RSPCA reveals shocking rise in animal cruelty concerns

PUBLISHED: 07:14 29 March 2017 | UPDATED: 08:21 29 March 2017

Dermot Murphy, assistant director of the RSPCA inspectorate. Picture: RSPCA

Dermot Murphy, assistant director of the RSPCA inspectorate. Picture: RSPCA


Britain is thought of as a nation of animal lovers but RSPCA figures reveal an increase in allegations of cruelty and neglect from Norfolk and Suffolk in 2016. SOPHIE WYLLIE reports on the issue.

Suffolk - Wolf after. Picture: RSPCASuffolk - Wolf after. Picture: RSPCA

From four skinny lurchers and two German Shepherds living in squalor to three Staffordshire Bull Terriers who died in a hot car.

These are real cases of cruelty investigated by RSPCA officers in Norfolk, Suffolk and Cambridgeshire in 2016.

MORE: Case studies of animal neglect and cruelty in Norfolk, Suffolk and Cambridgeshire

RSPCA 2016 statistics showing numbers of allegations of animal cruelty from south east England, including Norfolk, Suffolk and Cambridgeshire. Picture: ARCHANTRSPCA 2016 statistics showing numbers of allegations of animal cruelty from south east England, including Norfolk, Suffolk and Cambridgeshire. Picture: ARCHANT

During that period, there were 35,417 allegations of animal cruelty looked into by the charity from the south east of England - a 4pc increase from 2015 when there were 34,003 allegations.

Concerned calls to the RSPCA from Norfolk and Suffolk in 2016 were up 1pc and 7pc, respectively, from the year before.

There was a decrease of 1.3pc in concerns reported to the 24/7 hotline in Cambridgeshire in that same period.

Paul Stilgoe, RSPCA superintendent for the south east of England. Picture:JOE MURPHY/RSPCA.Paul Stilgoe, RSPCA superintendent for the south east of England. Picture:JOE MURPHY/RSPCA.

But despite the increase, the charity’s leading inspector believes the surge in calls is because people are becoming more aware and less tolerant of animal cruelty and neglect.

Dermot Murphy, RSPCA inspectorate assistant director, said: “I believe that the figures from last year show that we’re not becoming crueler, but that people are simply less willing to stand by and do nothing if they think an animal is suffering.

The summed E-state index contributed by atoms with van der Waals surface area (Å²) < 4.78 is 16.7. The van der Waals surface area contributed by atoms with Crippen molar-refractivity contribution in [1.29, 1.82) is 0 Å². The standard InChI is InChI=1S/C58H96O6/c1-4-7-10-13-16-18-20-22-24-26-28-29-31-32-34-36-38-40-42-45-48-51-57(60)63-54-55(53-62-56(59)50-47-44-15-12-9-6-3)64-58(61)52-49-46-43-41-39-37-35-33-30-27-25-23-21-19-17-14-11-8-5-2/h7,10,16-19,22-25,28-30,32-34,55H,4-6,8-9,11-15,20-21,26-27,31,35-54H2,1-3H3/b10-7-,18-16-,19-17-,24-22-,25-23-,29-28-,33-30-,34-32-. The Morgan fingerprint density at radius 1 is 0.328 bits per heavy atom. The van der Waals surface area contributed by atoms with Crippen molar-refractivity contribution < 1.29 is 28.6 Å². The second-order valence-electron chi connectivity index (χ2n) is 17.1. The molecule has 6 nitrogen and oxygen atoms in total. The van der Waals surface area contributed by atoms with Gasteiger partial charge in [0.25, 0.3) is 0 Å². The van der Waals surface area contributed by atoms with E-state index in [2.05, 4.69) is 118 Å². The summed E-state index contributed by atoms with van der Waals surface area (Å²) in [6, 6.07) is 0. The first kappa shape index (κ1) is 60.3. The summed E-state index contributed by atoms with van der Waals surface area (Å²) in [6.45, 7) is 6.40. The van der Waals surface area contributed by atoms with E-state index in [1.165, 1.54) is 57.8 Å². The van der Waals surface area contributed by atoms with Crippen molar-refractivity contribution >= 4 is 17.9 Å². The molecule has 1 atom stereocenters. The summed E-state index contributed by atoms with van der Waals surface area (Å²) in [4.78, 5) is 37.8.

“People are increasingly likely to share images or footage on their social media accounts of animals they believe are not being cared for properly, while many will see material their friends have shared and then contact us about them.

“Either way, our officers are under increased pressure having to respond to more calls and investigate more complaints, but it is thanks to their dedication, as well as RSPCA staff and volunteers across England and Wales that we are able to transform the lives of tens of thousands of animals each year.”

The maximum sentence for people found guilty of animal cruelty is an unlimited fine, and six months in prison.

Not all complaints investigated reach that point with officers giving welfare advice on some occasions, or not taking any action if there is limited evidence.

Paul Stilgoe, RSPCA Superintendent for the south east, said: “I never stop feeling appalled when I look back at the shocking catalogue of cruelty the region’s inspectors are called about. We investigate such horrific cases of abuse and extreme neglect. Thankfully, there are some happy endings to remind us what we strive for.”

How to report animal welfare concerns

Anyone worried about animal welfare should contact the RSPCA 24-hour cruelty phone line on 0300 1234999.

Below is advice from the charity in regards to reporting concerns:

Take a note of what you have seen, including the date, time and place of the alleged offence.

Photographs showing alleged cruelty can provide vital evidence. If you have a camera to hand - and it is safe for you to use it - please do.

If known, write down the name(s) and address(es) of the person or people involved.

Get the names and addresses of any witnesses.

Note down the registration number and description of any vehicle involved.

Never put yourself or others in direct danger in order to report animal cruelty. In case of an emergency contact the RSPCA and/or police.

For more information about reporting animal cruelty to the RSPCA visit

RSPCA statistics

Cats and dogs remain the most common animals people contact the RSPCA about in relation to neglect and cruelty concerns.

The majority of complaints, 84,994, received by the animal charity nationally in 2016 related to dog welfare.

That was followed by 36,156 calls about cats and 19,530 calls about equine animals.

More than 1.5 million calls, averaging one every 27 seconds, were made to the RSPCA hotline in 2016.

During that period there was a rise in the number of owners nationally who accepted welfare improvement advice and notices - 84,725 compared with 81,475 in 2015.

Since the 2006 Animal Welfare Act was introduced, 20pc of offenders faced with animal neglect or cruelty charges have been cautioned; 41pc have been convicted; 8,706 disqualifications have been ordered by the courts following RSPCA prosecutions; and just under 1pc of charges were dismissed.

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